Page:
MINNEAPOLIS -- The revamped White Sox bullpen closed out the month of April with a 2.91 ERA, which stands sixth in Major League Baseball.
If a White Sox fan would have known this fact back in March, following last season's struggles, he or she probably would have guessed that the team would be leading the American League Central or at least near the top. But here's the caveat: White Sox starting pitchers finished the month with a 5.47 ERA, ranking them ahead of only the Red Sox (5.75 ERA).
"Normally, we are used to the starters here over the last 12 years doling out many quality starts," said Cooper, who watched Samardzija and Sale allow 17 runs over their last eight innings. "It hasn't happened just yet. There is some inconsistency there. We are on it."
Cooper talked about Samardzija losing two to three miles per hour on his slider in the early going, something they hope to tackle during the right-hander's side session Saturday. Sale has basically been a two-pitch or a 2 1/4-pitch pitcher because his slider is a bit behind because of the avulsion fracture in his right foot that cost him most of Spring Training.
Those were just some of Cooper's Friday pregame assessments concerning the rotation. But the starting pitching stands as just part of the club's April problems.
An offense figuring to be explosive coming out of Spring Training scored 64 runs and had a .291 on-base percentage. That runs scored mark leaves them second from the bottom in all of baseball, although they also were the only team to play fewer than 20 games in the season's opening month.
Per MLB Network, the White Sox began May ranked last in defensive runs saved at -15. It's of little wonder that the South Siders posted their fifth losing April in six years, with an 11-11 mark in 2012.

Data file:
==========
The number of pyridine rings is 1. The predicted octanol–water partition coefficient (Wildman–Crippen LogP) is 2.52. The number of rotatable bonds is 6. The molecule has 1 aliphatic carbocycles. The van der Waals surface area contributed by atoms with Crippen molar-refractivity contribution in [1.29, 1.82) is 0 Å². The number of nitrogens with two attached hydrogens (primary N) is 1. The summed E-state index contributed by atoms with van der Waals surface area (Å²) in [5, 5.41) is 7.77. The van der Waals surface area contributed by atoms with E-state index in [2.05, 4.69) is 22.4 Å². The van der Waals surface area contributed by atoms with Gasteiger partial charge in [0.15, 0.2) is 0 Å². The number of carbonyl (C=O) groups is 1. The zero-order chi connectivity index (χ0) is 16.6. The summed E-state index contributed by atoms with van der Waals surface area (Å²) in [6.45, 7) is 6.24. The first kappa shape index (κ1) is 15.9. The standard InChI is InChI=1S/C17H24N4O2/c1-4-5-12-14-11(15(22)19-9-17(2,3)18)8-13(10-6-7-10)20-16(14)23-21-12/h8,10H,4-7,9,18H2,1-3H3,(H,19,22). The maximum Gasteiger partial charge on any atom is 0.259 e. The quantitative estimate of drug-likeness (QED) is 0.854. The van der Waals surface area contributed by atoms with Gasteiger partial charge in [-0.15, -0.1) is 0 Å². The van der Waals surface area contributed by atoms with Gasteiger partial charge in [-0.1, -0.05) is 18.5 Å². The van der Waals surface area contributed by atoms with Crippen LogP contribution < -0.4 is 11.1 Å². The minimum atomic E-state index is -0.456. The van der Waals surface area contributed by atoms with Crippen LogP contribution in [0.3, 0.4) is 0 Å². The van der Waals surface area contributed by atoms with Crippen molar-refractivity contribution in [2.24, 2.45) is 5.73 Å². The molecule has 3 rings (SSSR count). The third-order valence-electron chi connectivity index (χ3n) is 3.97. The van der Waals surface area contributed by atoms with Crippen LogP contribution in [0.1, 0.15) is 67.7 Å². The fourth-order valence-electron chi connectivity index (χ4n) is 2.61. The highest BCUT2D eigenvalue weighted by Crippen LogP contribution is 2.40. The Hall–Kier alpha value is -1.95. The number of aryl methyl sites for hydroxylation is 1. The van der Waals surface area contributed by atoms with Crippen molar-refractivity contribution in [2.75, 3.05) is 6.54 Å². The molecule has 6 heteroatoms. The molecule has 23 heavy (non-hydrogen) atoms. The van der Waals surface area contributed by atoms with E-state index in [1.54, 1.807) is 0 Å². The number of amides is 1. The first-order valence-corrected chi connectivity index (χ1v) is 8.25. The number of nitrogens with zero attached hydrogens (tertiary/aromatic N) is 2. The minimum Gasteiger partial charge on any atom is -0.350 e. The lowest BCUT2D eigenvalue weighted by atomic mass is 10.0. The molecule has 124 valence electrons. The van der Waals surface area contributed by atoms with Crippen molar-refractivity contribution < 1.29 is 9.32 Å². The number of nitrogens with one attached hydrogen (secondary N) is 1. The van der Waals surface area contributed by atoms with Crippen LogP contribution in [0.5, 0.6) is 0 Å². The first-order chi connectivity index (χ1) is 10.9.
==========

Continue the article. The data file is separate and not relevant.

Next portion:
"I don't think we are up and running yet," Cooper said. "The addition of a lot of new guys, on the pitching staff as well as the everyday players, we haven't brought the three big elements on a daily basis for us to be considered a good team yet. That's forming.
"Whether it be pitching, hitting or defense, it hasn't been on a consistent note. You know, when you think about it, that might be par for the course with so many guys, new people, feeling our way and figuring it out, putting it all together."
Manager Robin Ventura hopes a new month brings improved results and that his team sticks together in troubled times.
"Hopefully, turning the calendar is a good thing," Ventura said. "They're a good team and we're talented and we have all that, but we haven't played all that well. They realize they're better than what they've shown, and we sense it's going to get better."
But it didn't get better Friday night in a 1-0 loss to the Twins.
Scott Merkin is a reporter for MLB.com. Read his blog, Merk's Works, and follow him on Twitter @scottmerkin. This story was not subject to the approval of Major League Baseball or its clubs.